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How Exactly Does the Chocolate Packaging Process Work?

How Exactly Does the Chocolate Packaging Process Work?

There are some things in life that we tend to take for granted. This isn’t done maliciously, but it is generally accepted that we are unaware of how these things work. Take, for example, the food packaging process. When we visit a supermarket, we pick up our goods, and check out. Rarely do we ever inspect the packaging, let alone think about how the process works.

Every food product for consumption will come in its own respective packaging. The same can be said for popular confectionaries, such as chocolate. Since chocolate is so wide-ranging in what is offered, packaging will vary accordingly.

Here is the chocolate packaging process described in greater detail:

1. Chocolate Packaging Materials

The packaging materials are very important in the chocolate packaging process. Chocolate is relatively fragile, and is considered to be pretty vulnerable to the outside elements. If not packaged correctly, the confectionary can be ruined in record time when exposed to hot temperatures. That is why it is important for companies to package their sweets in something that is made out of the correct materials.

No matter how the package actually ends up, it must be made out of some key resources. These materials should be light, and not prone to oxidation. Additionally, the packaging should be moisture-sealing, and able to handle being out in the sun. That way, the food packaging can arrive in pristine condition!

2. Chocolate Packaging Layering

Once the actual materials have been gathered, chocolates will then be layered in the right wrapping. For the most part, this wrapping consists of a thin, preliminary layer of aluminum foil. The first layer that goes around the actual chocolate will be made out of said aluminum. This layer is then wrapped in a thin slice of paper.

The process is not over yet, as an additional layer may be used, depending on the actual product. In most cases, a secondary, thin layer of aluminum foil will then be wrapped around the confectionary. Since external packaging can potentially be damaged, it is key to protect the contents inside.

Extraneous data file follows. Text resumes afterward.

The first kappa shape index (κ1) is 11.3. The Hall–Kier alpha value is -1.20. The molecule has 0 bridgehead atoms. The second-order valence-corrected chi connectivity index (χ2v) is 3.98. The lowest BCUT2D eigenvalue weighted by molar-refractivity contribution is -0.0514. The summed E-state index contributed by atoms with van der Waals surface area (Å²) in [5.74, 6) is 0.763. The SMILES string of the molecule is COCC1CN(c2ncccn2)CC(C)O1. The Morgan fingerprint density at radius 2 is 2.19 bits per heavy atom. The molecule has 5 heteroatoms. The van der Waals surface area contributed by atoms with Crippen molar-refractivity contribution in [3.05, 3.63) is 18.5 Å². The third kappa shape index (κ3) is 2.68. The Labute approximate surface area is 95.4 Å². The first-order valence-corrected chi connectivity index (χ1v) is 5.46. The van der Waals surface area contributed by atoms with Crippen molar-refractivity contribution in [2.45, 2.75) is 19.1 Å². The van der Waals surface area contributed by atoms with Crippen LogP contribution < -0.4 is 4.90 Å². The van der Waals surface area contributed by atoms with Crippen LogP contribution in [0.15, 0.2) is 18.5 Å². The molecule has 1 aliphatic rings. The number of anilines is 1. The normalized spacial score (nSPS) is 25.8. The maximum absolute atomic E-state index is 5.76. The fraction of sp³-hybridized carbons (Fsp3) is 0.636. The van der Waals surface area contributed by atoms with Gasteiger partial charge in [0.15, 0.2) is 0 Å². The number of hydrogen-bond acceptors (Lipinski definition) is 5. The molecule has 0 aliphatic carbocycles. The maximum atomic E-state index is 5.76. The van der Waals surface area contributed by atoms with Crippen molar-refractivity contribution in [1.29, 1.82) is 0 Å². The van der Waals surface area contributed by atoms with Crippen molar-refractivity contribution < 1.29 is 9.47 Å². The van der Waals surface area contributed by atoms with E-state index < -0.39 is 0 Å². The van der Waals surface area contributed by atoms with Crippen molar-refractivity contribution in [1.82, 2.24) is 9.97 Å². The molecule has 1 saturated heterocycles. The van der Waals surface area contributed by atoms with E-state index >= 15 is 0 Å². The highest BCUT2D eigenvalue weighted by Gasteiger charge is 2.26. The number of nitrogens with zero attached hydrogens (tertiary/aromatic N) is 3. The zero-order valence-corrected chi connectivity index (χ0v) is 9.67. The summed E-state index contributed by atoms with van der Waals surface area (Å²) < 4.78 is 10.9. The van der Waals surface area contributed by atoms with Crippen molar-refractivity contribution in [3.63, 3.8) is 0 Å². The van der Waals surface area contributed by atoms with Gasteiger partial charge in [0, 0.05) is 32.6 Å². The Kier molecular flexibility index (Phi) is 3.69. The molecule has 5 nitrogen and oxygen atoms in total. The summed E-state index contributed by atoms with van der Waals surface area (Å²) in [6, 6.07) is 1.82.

3. Company Marketing

After the inner contents have been secured, this next step involves illustrating the company brand. Depending on the type of wrapping used externally, a company will have various graphics displayed here. For example, Lindt chocolate, which comes wrapped in its own wrapping paper, has the logo front-and-centre.

The actual wrapper used can also be coloured differently, to indicate a particular flavour. Most fans know that the red wrapper on a Lindt chocolate indicates that it is the standard flavour. A blue wrapper, on the other hand, may indicate a darker, smoother one, after consumption. It is just one of several ways that a company can market their sweets!

4. Wrapping Machinery

Of course, many chocolate products are not wrapped by hand, in order to be more efficient. For largescale production, many companies will employ the use of various types of machinery. These machines are excellent for wrapping various chocolate products, without having to worry about time.

Depending on the type of machine, there may be multiple chocolate products being wrapped at the same time. This is especially ideal for companies that have a large supply of products that need to be delivered quickly. The high output of these machines means that you won’t soon run out of your favourite confectionary.

5. External Packaging

Even after the packaging of the chocolate has been completed, the packaging process is not over yet. Distribution is the next stage of the process, whereby a company will send their products out for delivery. At this stage, various packaging materials will be used to contain the chocolate contents inside.

Bulk orders of chocolate will usually be delivered inside of large boxes. Depending on how much chocolate products are inside, an appropriately-sized box will be used. Major companies, such as the aforementioned Lindt, may have additional packaging used in distribution. These boxes may or may not be branded as well.

6. Miscellaneous Packaging

Small chocolates, or chocolate bars, are part of the normal packaging process. The process is simple, and straightforward for the most part. However, since they are not the only chocolate product available, different packaging processes exist. For example, chocolate ice cream bars will necessitate their own type of packaging.

On the other hand, chocolate cartons, or mixed-pack chocolates, will require a unique type of packaging. Every manufacturer will be different; various materials are required for their own, respective distribution. Chocolate, as it turns out, is just as multifaceted as its packaging!

As with any type of consumable product, chocolate comes in various stages of packaging. It is detailed and complex, but very much necessary to secure the confectionary. No one wants to eat a ruined candy bar after all. Upon closer inspection, one can only wonder about the intricacies of the overall chocolate packaging procedure!